4. Memorandum of a Conversation, Department of State, Washington, January 7, 19551
- The Secretary
- Mr. Hoover
- Mr. Murphy
- Mr. Allen Dulles
- Mr. Key
- Mr. Robertson
- Mr. McCardle
- Mr. Phleger
- Mr. MacArthur
- Mr. Bowie
- Mr. Popper (UN/P)2
- Mr. Meeker (L/UNA)3
- Problem of the Release of U.S. Airmen in Communist China4—Meeting in Secretary’s Office, January 7, 1955, 4:00 p.m.
The Secretary opened the meeting with Ambassador Lodge’s suggestion that an officer be appointed in the Government to deal with the problem of prisoners in Communist China. This officer would be responsible for coordinating action and public statements on all individual cases. The Secretary noted that Mr. Lodge’s suggestion had been concurred in by Secretary of Defense Wilson who had offered to have the position established in his Department. The Secretary said that the solution might be two “prisoner officers”, one in the State Department to handle the problem of civilian prisoners, and one in the Defense Department for military prisoners. The latter would clear all policy statements with State, through a State Department adviser. Mr. Key agreed to work out with FE, CIA, and Defense a program along these lines.
The Secretary then opened the discussion of what practically can be done in the UN or by the US to bring about the release of the airmen should the Hammarskjold Mission fail. The Secretary suggested that we might get a strong resolution in the UN condemning the Chinese Communists. The Secretary added that formalized sanctions, either by the UN or by the US, would raise the question of “face” for the Chinese Communists and would not be a successful means to gain release of the airmen. He thought that we might instead resort to taking actions that annoy the Chinese without identifying the motive: they would quickly get the point.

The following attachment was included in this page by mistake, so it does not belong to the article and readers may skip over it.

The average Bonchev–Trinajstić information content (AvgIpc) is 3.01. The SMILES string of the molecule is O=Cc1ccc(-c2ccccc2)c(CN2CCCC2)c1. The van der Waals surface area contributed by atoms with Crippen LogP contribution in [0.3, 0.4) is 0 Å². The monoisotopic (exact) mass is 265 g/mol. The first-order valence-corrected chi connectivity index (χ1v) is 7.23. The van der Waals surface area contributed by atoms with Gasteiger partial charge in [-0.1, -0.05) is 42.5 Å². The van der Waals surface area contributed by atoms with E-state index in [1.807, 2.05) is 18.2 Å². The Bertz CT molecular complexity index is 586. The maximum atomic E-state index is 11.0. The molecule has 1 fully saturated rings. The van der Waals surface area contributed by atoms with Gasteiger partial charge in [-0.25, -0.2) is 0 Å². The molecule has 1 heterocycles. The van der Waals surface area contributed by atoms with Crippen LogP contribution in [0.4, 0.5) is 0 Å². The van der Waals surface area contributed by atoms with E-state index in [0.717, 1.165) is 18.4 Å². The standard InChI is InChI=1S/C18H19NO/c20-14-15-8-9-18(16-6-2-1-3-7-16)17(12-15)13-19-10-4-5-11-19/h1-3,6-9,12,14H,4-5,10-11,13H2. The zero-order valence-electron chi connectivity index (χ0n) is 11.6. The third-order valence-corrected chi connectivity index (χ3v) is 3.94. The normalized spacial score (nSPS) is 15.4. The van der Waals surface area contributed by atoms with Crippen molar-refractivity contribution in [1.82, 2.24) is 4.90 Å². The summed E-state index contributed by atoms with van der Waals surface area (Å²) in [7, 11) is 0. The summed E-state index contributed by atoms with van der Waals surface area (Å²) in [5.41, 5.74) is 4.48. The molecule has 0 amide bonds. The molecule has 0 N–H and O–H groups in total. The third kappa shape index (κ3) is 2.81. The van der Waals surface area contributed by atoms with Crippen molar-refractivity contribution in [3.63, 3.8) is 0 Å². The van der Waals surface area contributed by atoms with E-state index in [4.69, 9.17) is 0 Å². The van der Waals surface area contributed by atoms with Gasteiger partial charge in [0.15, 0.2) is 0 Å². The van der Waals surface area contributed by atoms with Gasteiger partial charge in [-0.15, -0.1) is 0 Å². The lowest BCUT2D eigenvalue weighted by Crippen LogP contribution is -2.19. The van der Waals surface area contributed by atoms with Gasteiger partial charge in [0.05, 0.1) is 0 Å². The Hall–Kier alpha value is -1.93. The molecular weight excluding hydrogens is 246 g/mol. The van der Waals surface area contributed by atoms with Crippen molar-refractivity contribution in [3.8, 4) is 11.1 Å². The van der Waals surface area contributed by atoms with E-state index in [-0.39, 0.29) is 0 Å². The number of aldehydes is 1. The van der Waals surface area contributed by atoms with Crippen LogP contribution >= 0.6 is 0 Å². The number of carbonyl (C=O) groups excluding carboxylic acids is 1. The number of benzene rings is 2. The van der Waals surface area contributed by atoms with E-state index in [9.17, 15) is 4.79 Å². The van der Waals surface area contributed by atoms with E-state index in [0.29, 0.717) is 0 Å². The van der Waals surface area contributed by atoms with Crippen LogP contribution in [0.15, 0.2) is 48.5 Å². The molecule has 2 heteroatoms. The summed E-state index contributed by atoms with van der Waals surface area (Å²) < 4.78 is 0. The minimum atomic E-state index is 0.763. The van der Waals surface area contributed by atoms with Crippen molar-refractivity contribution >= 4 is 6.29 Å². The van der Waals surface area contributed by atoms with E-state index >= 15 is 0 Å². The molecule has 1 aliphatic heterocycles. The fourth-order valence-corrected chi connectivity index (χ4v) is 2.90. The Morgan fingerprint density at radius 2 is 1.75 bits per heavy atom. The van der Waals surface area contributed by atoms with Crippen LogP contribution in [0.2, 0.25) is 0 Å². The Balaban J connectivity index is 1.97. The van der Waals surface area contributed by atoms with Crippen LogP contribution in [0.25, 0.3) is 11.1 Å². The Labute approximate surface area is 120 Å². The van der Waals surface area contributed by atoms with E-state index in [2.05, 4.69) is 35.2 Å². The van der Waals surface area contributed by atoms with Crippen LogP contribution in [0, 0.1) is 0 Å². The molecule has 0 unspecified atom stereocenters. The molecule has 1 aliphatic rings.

There followed a general discussion on the pros and cons of various kinds of aggravating actions which might be taken against the Chinese Communists, including overflights, mining of harbors, and bombing of railroads. The Secretary suggested that junk traffic along the China coast might be intercepted by naval action. Mr. Phleger pointed out that reprisals of this sort might violate international law, as well as the UN Charter. Mr. MacArthur raised the question that [Page 8] the reaction of the Chinese Communists might lead them to use planes and submarines against the intercepting vessels. The Secretary then remarked that he did not think that the Chinese Communists want war. Mr. Phleger said he thought there would be serious doubts of the President’s Constitutional authority to undertake offensive hostile action against the Chinese Communists which might lead into general hostilities with them. Mr. Murphy said that punitive action such as the Secretary suggested had not been resorted to even during the Korean hostilities.